Career

Breaking the Glass Ceiling: Why Are There Still No Female CEO's?

By Giorgia Rose | Wednesday 17th January, 2018

When Harvard Business Review released their list of 2017’s best performing CEOs, nobody can say they were surprised when only two of the chosen hundred were women. I know we are closing the gender pay gap (apparently) and we are addressing workplace sexual harassment (slowly) but the changes can’t stop there. It’s a well known fact that, for a million reasons, women are still far less likely to reach high positions of power in business than men. Many businesses’ senior management teams are a boys’ club; it’s been this way forever, and it will stay this way if we just continue to ignore it.

Way back when the men and women on this list started their careers, the world was very different in its attitude to gender discrimination. These days, things are changing and we have more opportunities for empowerment in the workplace. Thanks to women being more vocal about the effects of everyday acts of sexism (which caused things like arse-slapping to finally be considered professionally unacceptable), men of our generation are better educated on the subject of inappropriate behavior. It’s now rightly unacceptable to be unaware of discrimination based on gender, race and sexuality. Society’s progress is slow, but it is happening. So let’s talk about what we can do personally to help ourselves out.

It’s hard to admit, but there’s one big obstacle in our way as women; our own psychology. If we could remove every glass ceiling placed over us by our patriarchal society, what are we really left with? Our own glass ceiling that we've built. In truth, many of us don't reach our full potential because of the limitations we place on ourselves. There’s a huge gap in confidence between men and women as Sheryl Sandberg writes in her bestselling book Lean In. “Women only apply for open jobs if they think they meet 100 percent of the criteria listed," writes Sanberg, "men apply if they think they meet 60 percent of the requirements.” We rarely act on our ambitions and this endemic feeling of unworthiness means we self-sabotage our chances at growth- both personally and professionally.

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It can sometimes be the case that in an office environment, a woman's authority when in a senior position isn't respected. They're more likely to receive suggestions or straight-up criticisms by men who seem to believe they’re more qualified to do the job. We live in a world that has battered our self-esteem making us doubt our decisions and disown our accomplishments. This ‘imposter syndrome’ is so detrimental to our success, as Harvard psychologist Amy Cuddy explains, it can lead us directly to failure. It causes us to “self-criticize constantly, to choke at the worst possible moments, [and to] disengage — thereby virtually ensuring that we will underperform at the very things we do best and love most."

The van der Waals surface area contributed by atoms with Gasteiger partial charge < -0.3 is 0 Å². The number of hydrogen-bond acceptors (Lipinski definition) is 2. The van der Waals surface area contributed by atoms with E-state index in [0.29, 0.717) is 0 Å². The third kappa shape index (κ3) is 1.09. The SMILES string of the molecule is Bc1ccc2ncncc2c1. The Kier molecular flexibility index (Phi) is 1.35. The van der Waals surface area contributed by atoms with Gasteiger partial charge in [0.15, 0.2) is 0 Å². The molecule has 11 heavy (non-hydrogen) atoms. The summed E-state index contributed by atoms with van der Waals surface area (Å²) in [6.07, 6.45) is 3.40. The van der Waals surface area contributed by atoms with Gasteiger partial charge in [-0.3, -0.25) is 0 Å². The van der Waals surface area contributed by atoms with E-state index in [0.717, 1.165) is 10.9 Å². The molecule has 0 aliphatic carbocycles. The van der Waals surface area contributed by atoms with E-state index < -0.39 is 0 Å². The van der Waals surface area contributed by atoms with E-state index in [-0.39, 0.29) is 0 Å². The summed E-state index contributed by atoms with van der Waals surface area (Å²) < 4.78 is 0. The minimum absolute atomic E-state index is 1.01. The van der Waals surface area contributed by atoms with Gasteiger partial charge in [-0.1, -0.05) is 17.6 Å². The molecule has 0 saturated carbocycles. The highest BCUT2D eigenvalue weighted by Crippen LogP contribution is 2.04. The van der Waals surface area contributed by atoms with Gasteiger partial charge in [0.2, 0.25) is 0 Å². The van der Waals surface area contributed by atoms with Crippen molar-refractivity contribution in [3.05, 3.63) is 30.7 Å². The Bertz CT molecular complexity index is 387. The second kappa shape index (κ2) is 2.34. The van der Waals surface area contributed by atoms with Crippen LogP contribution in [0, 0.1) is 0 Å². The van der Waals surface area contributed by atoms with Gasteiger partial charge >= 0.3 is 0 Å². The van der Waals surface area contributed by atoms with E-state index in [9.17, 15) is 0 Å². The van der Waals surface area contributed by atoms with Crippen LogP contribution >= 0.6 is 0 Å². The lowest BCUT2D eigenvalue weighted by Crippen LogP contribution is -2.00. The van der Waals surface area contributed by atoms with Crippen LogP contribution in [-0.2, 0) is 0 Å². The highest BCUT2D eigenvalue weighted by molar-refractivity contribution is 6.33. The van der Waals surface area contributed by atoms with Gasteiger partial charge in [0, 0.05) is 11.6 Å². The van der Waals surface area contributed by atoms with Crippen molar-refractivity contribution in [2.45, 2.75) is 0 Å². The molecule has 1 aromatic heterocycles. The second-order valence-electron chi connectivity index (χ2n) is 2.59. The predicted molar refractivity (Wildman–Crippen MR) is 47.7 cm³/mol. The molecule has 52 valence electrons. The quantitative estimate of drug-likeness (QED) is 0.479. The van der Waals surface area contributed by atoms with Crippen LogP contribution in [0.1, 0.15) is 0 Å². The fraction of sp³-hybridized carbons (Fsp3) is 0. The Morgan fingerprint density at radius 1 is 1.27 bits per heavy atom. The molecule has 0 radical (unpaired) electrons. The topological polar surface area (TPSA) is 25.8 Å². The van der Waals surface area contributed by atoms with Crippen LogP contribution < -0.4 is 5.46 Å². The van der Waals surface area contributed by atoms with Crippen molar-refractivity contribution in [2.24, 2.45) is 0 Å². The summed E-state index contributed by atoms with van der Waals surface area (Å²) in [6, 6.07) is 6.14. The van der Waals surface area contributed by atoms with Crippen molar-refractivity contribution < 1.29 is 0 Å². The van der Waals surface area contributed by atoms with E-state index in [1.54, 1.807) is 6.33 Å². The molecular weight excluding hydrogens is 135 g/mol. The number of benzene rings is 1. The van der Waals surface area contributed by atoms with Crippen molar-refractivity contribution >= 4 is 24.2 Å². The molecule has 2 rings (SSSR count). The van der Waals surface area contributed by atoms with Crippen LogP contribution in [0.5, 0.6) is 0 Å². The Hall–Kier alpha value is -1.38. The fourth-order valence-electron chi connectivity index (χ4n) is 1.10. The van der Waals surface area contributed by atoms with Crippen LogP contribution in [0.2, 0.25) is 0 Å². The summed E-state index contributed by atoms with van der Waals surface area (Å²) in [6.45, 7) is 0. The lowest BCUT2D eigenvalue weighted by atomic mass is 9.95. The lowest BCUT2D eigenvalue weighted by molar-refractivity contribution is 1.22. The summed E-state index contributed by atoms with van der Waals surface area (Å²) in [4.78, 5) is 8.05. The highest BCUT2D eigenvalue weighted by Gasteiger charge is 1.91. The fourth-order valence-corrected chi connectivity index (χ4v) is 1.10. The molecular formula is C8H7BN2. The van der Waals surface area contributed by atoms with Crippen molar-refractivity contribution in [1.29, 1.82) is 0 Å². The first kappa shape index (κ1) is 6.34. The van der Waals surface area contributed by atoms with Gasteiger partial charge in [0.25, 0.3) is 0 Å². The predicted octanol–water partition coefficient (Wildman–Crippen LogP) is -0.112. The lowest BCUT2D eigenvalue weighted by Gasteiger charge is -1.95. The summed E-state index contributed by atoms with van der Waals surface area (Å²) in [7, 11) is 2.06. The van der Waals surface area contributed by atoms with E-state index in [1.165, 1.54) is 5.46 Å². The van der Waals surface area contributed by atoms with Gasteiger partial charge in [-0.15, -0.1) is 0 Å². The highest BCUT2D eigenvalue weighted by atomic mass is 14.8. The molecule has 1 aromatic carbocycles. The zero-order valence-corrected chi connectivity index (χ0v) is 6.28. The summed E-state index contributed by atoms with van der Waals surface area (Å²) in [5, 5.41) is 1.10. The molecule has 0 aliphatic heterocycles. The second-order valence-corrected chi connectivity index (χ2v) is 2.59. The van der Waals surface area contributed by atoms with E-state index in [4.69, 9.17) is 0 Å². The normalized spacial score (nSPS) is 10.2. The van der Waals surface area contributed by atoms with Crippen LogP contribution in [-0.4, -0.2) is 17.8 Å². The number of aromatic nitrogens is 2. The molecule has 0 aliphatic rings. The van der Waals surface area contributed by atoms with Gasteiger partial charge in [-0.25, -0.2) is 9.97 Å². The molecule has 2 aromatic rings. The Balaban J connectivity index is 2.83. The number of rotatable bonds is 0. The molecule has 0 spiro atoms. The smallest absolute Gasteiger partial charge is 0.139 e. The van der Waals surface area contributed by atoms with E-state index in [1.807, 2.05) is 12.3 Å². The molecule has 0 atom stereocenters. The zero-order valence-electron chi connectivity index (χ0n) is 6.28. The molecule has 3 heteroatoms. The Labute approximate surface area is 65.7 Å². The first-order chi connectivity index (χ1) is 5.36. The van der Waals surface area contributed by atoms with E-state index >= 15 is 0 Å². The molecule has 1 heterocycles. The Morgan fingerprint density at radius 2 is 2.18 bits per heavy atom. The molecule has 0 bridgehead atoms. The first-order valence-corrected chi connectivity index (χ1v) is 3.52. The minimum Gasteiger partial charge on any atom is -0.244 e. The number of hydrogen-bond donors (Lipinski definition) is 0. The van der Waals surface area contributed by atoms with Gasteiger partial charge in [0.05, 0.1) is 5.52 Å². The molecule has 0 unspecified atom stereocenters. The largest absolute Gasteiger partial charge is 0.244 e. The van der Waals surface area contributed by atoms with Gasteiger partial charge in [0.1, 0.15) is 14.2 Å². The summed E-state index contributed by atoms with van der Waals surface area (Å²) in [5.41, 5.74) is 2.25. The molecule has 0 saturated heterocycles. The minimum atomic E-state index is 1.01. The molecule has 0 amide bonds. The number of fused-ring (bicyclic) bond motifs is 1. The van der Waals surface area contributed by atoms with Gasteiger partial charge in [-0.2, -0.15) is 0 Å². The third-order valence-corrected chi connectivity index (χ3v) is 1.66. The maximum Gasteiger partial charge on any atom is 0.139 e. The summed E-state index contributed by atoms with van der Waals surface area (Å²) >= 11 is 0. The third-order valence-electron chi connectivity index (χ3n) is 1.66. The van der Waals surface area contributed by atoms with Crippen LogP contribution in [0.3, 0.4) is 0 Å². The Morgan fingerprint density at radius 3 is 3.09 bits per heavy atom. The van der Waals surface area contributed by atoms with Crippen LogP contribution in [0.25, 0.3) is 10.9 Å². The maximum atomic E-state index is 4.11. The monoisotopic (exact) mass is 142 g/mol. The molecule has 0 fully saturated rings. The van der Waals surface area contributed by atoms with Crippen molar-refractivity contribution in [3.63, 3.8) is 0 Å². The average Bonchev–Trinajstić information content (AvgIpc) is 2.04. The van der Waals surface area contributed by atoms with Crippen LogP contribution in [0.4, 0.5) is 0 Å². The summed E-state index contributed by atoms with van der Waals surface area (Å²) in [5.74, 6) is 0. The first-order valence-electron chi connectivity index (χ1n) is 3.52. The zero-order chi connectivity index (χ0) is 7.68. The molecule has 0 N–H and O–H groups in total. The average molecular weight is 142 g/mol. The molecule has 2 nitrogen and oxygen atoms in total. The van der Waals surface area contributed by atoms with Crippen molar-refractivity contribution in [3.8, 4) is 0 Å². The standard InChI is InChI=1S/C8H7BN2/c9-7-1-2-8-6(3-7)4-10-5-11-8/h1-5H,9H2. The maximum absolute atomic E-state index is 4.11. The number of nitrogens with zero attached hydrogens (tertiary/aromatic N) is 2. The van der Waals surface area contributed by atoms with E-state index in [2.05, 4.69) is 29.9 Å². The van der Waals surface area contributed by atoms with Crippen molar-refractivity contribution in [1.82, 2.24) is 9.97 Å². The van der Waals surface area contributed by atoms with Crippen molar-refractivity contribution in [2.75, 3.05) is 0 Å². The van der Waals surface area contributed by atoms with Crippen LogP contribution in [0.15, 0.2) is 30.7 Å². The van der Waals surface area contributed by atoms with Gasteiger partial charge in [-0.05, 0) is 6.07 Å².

In my experience, I've seen women self-deprecatingly give credit for their work to other people. I've heard women apologising for asking questions and taking up time, and concluding their points with “I’m not really sure” or “don’t worry, it doesn’t matter”. Our under-confidence doesn’t help us move forward, so our potential continues to go unnoticed. But it’s totally possible to re-empower ourselves.

It’s time to realise our worth and stop feeling like imposters. If you've had to work twice as hard to get just as far as everyone else because you're a woman then you've no reason to feel inadequate. Let’s be more certain of our opinions and abilities and express them louder. Once we, ourselves, recognise our strengths and regain a sense of confidence, we will start acting with the authority we possess and gain the respect we deserve.

Sheryl Sandberg predicts that “in the future, there will be no female leaders. There will just be leaders.” It might take a long while, but I’m optimistic that things will improve. As we continue to work on ourselves, we will break the psychological patterns that are keeping us from achieving more and we will see more of our female peers succeed in positions of power.

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